The Mudcat Café TM
Thread #152510   Message #3568105
Posted By: Don Firth
18-Oct-13 - 03:46 PM
Thread Name: 'Inventing the American Guitar' - Martin
Subject: RE: 'Inventing the American Guitar' - Martin
I've owned three Martins.

A steel-string 00-18 was my first really nice guitar. I paid $95.00 plus $15.00 for a fiberboard case. But this was back in 1953. I was trading up from my very first guitar, a $9.95 "Regal" plywood guitar that was on pitch, had a decent action, and played okay (I got lucky), but had the tonal qualities of an apple crate.

About six months after I got the 00-18, I started taking classical guitar lessons. My teacher said that the 00-18 wouldn't do, so I traded it in on a Martin 00-28-G, really nice American-made classic. The teacher owned a music store and he took the 00-18 in trade for what I had paid for it. The list price of the classic at the time was $175.00 (plus $45.00 for a hard-shell case).

After a couple of years, I got a bit apprehensive about the OO-28-G maybe getting stolen or being at a song fest and having some drunk trip and spill his beer through the soundhole, so I got a Martin 00-18-G. Same size as the "28," but with back and sides made of mahogany rather than Brazilian rosewood, and listing for $95.00. Good tone, good workhorse classic.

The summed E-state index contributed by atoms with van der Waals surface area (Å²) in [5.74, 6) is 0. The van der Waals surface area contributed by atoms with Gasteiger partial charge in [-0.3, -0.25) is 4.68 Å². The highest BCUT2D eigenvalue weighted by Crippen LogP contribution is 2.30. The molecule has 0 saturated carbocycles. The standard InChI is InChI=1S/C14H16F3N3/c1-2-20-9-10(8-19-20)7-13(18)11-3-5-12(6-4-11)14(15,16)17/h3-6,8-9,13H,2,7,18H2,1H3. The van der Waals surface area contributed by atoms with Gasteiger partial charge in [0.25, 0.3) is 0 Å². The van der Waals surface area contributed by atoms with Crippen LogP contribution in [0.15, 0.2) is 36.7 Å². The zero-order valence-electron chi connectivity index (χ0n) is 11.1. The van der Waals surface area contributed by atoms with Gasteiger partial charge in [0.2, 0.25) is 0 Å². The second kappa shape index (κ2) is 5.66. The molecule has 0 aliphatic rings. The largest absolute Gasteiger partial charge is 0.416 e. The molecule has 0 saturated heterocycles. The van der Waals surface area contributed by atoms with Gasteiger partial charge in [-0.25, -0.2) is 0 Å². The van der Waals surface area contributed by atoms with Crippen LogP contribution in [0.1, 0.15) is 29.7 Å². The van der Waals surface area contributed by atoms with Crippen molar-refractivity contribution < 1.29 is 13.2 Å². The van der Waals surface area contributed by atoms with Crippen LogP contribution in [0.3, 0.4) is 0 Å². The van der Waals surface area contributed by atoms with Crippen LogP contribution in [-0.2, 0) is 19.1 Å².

Then the Seattle Classic Guitar Society got organized, and I had a chance to see and try some of the European-made classics, and WOW! A top of the line Martin was like driving a Chrysler or Cadillac, but playing a Spanish-made Fernandez or Ramirez, or a French-made Boucher, was like driving a BMW or Rolls-Royce! Or a Fernadez flamenco guitar. Like taking the wheel of a Ferrari or Jaguar XK!


That's when I defected from Martins.

I now own an Arcangel Fernandez flamenco guitar, a classic made by one of Fernadez' apprentices as a "beater," and my best classic, a Japanese-made classic imported under his label by José Oribé of San Diege.
The "Oribe" looks and sounds so much like a José Ramirez (Segovia's guitar of choice) that some of the Seattle Classic Guitar Society members who own Ramirez guitars assume automatically that it IS one! Not bad for $350.00!!

The Japanese make some very nice guitars, especially if they come from a Spanish-trained Japanese luthier like Masaru Kohno.

I also have a couple of Go-guitars (travel guitars), one nylon-string and one steel-string, made by Sam Radding of San Diego.

C. F. Martin and Company make some very nice guitars. But as far as their classics are concerned, there are much better ones out there, and if you shop carefully they're not all that expensive.

By the way, my favorite steel-string guitars for song accompaniment are the smaller bodied "parlor" guitars. Not as big, "boomy," and bass-heavy as a Martin D-28, but much better balanced volume and a lot more mellow.

Your mileage may vary. Discussing the merits of various guitars is sort of like arguing religion.

Don Firth